Adam Lapierre: Well, I think what's interesting is, um, some of the price appreciation that we've seen among certain categories is, is having a, an interesting impact across other categories. So as an example, we are very interested in Bordeaux as a region right now. Again, many people wouldn't be surprised by thinking of Bordeaux as an investment, but it has really, Burgundy has had a lot of the spotlight recently and the pricing of many burgundies has accelerated quite significantly. And the same has happened in other regions, like Tuscany has been on fire as well over the last number of years. The reason I think that has created value opportunities in Bordeaux, so Bordeaux by comparison now there are certain producers that are inexpensive or great values from price, equality price perspective that maybe weren't considered or viewed as such a few years ago. So for us, we're really interested in kind of refocusing on Bordeaux for the relative value proposition that it provides. Also very interested in specific vintages, how those the prices of those wines compare to the most recent on-premier releases. We see a lot of value in 18, 19, and 20 Bordeaux. And the market availability of wines, top wines from many regions is just more limited than it ever has been. I think part of that is due to increased consumer demand, but also just trends with weather cycles has really created unpredictability and caused production levels in general to decline across a lot of these regions. So I feel like we've got some structural supply imbalances here that will be favorable for price movement in the future.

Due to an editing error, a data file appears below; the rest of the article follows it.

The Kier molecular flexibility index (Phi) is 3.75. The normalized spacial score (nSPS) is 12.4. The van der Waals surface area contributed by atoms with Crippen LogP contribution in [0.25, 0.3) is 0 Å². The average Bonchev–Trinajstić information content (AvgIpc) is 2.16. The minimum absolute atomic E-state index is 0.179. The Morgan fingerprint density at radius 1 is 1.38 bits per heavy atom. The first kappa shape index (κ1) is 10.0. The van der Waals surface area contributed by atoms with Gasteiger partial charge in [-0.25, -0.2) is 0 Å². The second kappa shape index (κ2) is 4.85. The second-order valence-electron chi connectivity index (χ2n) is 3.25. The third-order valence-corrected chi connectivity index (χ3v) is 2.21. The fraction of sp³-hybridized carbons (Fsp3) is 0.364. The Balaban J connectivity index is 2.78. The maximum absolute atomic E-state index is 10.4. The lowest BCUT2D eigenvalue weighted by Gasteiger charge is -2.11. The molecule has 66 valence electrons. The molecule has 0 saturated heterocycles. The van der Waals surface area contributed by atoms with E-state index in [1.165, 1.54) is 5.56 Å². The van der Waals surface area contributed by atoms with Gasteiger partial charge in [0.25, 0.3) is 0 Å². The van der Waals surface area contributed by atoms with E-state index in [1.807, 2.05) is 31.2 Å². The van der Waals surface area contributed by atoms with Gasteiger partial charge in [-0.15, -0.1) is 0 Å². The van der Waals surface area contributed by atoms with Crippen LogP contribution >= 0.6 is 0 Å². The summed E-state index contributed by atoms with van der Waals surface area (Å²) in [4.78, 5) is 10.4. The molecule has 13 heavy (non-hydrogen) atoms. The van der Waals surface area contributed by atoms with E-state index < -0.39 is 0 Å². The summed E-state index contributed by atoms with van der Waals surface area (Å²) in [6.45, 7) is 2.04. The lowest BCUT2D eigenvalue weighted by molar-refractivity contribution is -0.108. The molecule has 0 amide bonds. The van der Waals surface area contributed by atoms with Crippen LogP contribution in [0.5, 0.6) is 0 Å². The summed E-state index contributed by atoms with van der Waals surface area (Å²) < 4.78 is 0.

Yule Georgieva: Now let's go through what's happened with those main regions over the last, let's take 10-15 years. What happened with Burgundy? What happened with Bordeaux? What happened with Italy? What happened with Champagne? Can you give us just a little snapshot? And what happened with Napa? Like, let's go through the main regions and give us a sense of what's happened with those ones.